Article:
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Dextrorotation and levorotation

Index Dextrorotation and levorotation

Dextrorotation and levorotation (also spelled as laevorotation)The first word component dextro- comes from Latin word for dexter "right (as opposed to left)". [1]

17 relations: Absolute configuration, Cahn–Ingold–Prelog priority rules, Chemical compound, Chirality (chemistry), Diastereomer, Enantiomer, Fructose, Glyceraldehyde, Isomer, John Wiley & Sons, Latin, Optical rotation, Polarimeter, Polarization (waves), Small caps, Specific rotation, Stereocenter.

Absolute configuration

An absolute configuration refers to the spatial arrangement of the atoms of a chiral molecular entity (or group) and its stereochemical description e.g. R or S, referring to Rectus, or Sinister, respectively.

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Cahn–Ingold–Prelog priority rules

The Cahn–Ingold–Prelog (CIP) sequence rules, named for organic chemists Robert Sidney Cahn, Christopher Kelk Ingold, and Vladimir Prelog — alternatively termed the CIP priority rules, system, or conventions — are a standard process used in organic chemistry to completely and unequivocally name a stereoisomer of a molecule.

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Chemical compound

A chemical compound is a chemical substance composed of many identical molecules (or molecular entities) composed of atoms from more than one element held together by chemical bonds.

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Chirality (chemistry)

Chirality is a geometric property of some molecules and ions.

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Diastereomers (sometimes called diastereoisomers) are a type of a stereoisomer.

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In chemistry, an enantiomer, also known as an optical isomer (and archaically termed antipode or optical antipode), is one of two stereoisomers that are mirror images of each other that are non-superposable (not identical), much as one's left and right hands are the same except for being reversed along one axis (the hands cannot be made to appear identical simply by reorientation).

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Fructose, or fruit sugar, is a simple ketonic monosaccharide found in many plants, where it is often bonded to glucose to form the disaccharide sucrose.

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Glyceraldehyde (glyceral) is a triose monosaccharide with chemical formula C3H6O3.

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An isomer (from Greek ἰσομερής, isomerès; isos.

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John Wiley & Sons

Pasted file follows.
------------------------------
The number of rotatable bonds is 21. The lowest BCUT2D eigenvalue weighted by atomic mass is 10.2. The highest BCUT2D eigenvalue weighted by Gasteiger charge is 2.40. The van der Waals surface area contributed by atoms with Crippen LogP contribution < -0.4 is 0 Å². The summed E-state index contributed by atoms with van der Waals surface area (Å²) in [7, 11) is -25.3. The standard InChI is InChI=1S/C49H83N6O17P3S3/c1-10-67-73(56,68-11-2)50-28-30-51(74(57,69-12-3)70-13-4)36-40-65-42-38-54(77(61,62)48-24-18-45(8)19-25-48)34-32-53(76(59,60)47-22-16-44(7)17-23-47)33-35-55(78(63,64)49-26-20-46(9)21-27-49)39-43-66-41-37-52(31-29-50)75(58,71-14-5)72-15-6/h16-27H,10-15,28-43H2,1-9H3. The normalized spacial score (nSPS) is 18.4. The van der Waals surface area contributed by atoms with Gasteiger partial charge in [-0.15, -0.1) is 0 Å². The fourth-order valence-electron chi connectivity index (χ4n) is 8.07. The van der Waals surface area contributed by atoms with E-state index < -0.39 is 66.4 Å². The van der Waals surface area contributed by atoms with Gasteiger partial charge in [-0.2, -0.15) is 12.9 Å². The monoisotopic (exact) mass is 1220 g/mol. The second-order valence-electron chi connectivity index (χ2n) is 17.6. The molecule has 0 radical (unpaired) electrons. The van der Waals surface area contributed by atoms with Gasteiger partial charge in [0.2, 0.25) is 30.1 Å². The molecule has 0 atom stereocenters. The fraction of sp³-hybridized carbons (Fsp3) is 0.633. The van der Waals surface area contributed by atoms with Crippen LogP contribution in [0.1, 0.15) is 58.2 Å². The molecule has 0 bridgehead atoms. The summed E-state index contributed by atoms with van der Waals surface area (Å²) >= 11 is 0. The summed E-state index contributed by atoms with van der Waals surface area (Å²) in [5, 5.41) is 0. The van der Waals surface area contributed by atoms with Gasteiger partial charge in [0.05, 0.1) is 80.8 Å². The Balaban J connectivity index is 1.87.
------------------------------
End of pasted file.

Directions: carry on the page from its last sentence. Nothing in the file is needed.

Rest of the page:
John Wiley & Sons, Inc., also referred to as Wiley, is a global publishing company that specializes in academic publishing.

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Latin (Latin: lingua latīna) is a classical language belonging to the Italic branch of the Indo-European languages.

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Optical rotation

Optical rotation or optical activity (sometimes referred to as rotary polarization) is the rotation of the plane of polarization of linearly polarized light as it travels through certain materials.

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A polarimeter is a scientific instrument used to measure the angle of rotation caused by passing polarized light through an optically active substance.

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Polarization (waves)

Polarization (also polarisation) is a property applying to transverse waves that specifies the geometrical orientation of the oscillations.

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Small caps

In typography, small capitals (usually abbreviated small caps) are lowercase characters typeset with glyphs that resemble uppercase letters ("capitals") but reduced in height and weight, close to the surrounding lowercase (small) letters or text figures, for example:.

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Specific rotation

In chemistry, specific rotation is a property of a chiral chemical compound.

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In a molecule, a stereocenter is a particular instance of a stereogenic element that is geometrically a point.

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Redirects here:

D/L nomenclature, DL nomenclature, Dextro isomer, Dextro-, Dextrogyre, Dextroisomer, Dextrorotary, Dextrorotation, Dextrorotatory, Dextrorotatory enantiomer, Dextrorotatory enantiomers, Dextrorotatory isomer, Dextrorotatory isomers, Dextrorotatory stereoisomer, Dextrorotatory stereoisomers, Laevo, Laevo-, Laevorotary, Laevorotation, Laevorotatory, Levo, Levo isomer, Levo-, Levorotary, Levorotation, Levorotation and dextrorotation, Levorotatory, Levorotatory enantiomer, Levorotatory enantiomers, Levorotatory isomer, Levorotatory isomers, Levorotatory stereoisomer, Levorotatory stereoisomers.


[1] https://en.wikipedia.org/wiki/Dextrorotation_and_levorotation

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